- An internal sales team that deals with day-today product queries and requests
- An administration assistant who makes any changes to the internal Supply Technologies system, for example, when products change or quantities required are increased
- A dedicated buyer in the Supply Technologies purchasing team who deals with all component suppliers
- A team of product pickers responsible for filling each bin who have the knowledge of the customer and its products to ensure errors are eliminated.
- The same delivery driver every day who is responsible for installing and removing product bins. This enables the driver to build a rapport with those on the shop floor and for any issues to be reported.
Martin Fallon, Operations Manager for Fontaine, says:
““We were bowled over by Supply Technologies’ approach. It was immediately clear that we were going to get a much better service and we had no hesitation in instructing Supply Technologies to provide our new kanban system.”
It was just four months between the initial enquiry from Fontaine Fifth Wheel and Supply Technologies having the new system up and running at Fontaine’s purpose- built 50,000 sq ft facility.
As always, the first stage is a detailed site visit and inspection of the shop floor with the customer to determine the exact position of the kanban stations. Detailed drawings are obtained and each station given a unique number.
Product samples are also gathered and a kanban master list, containing all required components, is created and prices agreed with the customer.
This is then set up on Supply Technologies’ mainframe computer system which enables labelling, barcoding of bins, products to be sourced and the purchasing of stock to begin.
Mick Mahon explains:
“Once all this is in place, we agree a set-up date with the customer and prepare for implementation. This is usually done over a weekend or quiet period to avoid disruption and involves us removing the old system and installing our kanban system. In most cases when the customer’s staff come into work the next day everything is ready for them to start work using the Supply Technologies system.
“Initially we’ll go in with empty product bins and fill these up from the existing stock on site, with our driver then going in on a daily basis with new product and bringing empty bins back for refilling. Our two-bin replenishment system prevents a situation where one batch of product is being emptied onto another, a practice that can lead to mixed batches where quality problems are untraceable.”
Martin Fallon, Operations Manager for Fontaine, adds: “The transition was smooth and we were impressed with the way Supply Technologies really took control of the situation on our behalf and the speed at which the new system was up and running.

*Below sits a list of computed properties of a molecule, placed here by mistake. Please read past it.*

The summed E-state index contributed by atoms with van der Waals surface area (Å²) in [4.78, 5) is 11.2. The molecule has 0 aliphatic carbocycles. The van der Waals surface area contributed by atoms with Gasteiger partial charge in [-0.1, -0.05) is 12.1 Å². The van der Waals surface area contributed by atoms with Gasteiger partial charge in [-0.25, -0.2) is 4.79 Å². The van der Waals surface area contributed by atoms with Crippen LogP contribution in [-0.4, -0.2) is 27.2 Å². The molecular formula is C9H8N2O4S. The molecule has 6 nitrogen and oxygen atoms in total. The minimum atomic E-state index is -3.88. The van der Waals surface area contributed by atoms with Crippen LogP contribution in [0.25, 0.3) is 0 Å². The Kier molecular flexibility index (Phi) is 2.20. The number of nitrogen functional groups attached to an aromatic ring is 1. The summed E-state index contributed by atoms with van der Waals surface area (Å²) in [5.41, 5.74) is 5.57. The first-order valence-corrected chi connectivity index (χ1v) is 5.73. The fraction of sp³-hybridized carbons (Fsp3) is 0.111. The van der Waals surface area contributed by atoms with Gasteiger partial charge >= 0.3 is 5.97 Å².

Of course, there are always going to be issues that arise, but the team at Supply Technologies are proactive in identifying any niggles before they become major problems and taking steps to resolve them. They have been very responsive whenever we have flagged up any concerns.”
Supply Technologies’ kanban system now supplies all the fastener components for Fontaine’s fifth wheel and trailer coupling products, some 90 individual components. The bolt quality issues that existed under the previous supplier have been eliminated and Fontaine has not experienced any problems relating to this part since Supply Technologies began supplying it.
“It wouldn’t be overstating matters to say that our relationship with Supply Technologies has allowed us to maintain our impeccable reputation for product quality and safety,” adds Martin Fallon, Operations Manager at Fontaine.
“The direct contact with a dedicated team of people who can respond to issues as they arise has given us real peace of mind. It’s great to know that we have that security. Our staff on the shop floor have also been blown away by the level of service we receive, and that trust has to be seen as one of the most important aspects of the relationship.”
Ian Gough, Vice President of Fontaine, agrees:
“Our business has been built on quality, so when we have a quality issue it has the potential to severely damage our reputation,” he says. “It’s vital we are able to respond in the right way and since we’ve been using Supply Technologies for our components there hasn’t been one single quality issue. They are very responsive to our needs, they provide us with quality components and we now have complete product traceability.”
Mick Mahon concludes: “Our approach allowed Fontaine to solve a critical engineering problem, enabling it to address the concerns of its biggest customer. It’s further evidence of our pedigree in delivering solutions to large engineering companies where the margin for error is miniscule.
“Perhaps the most pleasing part for us is that we gained the contract because of our commitment to quality and overall service. Our business is built on longstanding relationships. We don’t just want to be there for our customers in the short term, we still want to be there in 30 years’ time. We are committed to achieving this long term relationship with Fontaine.”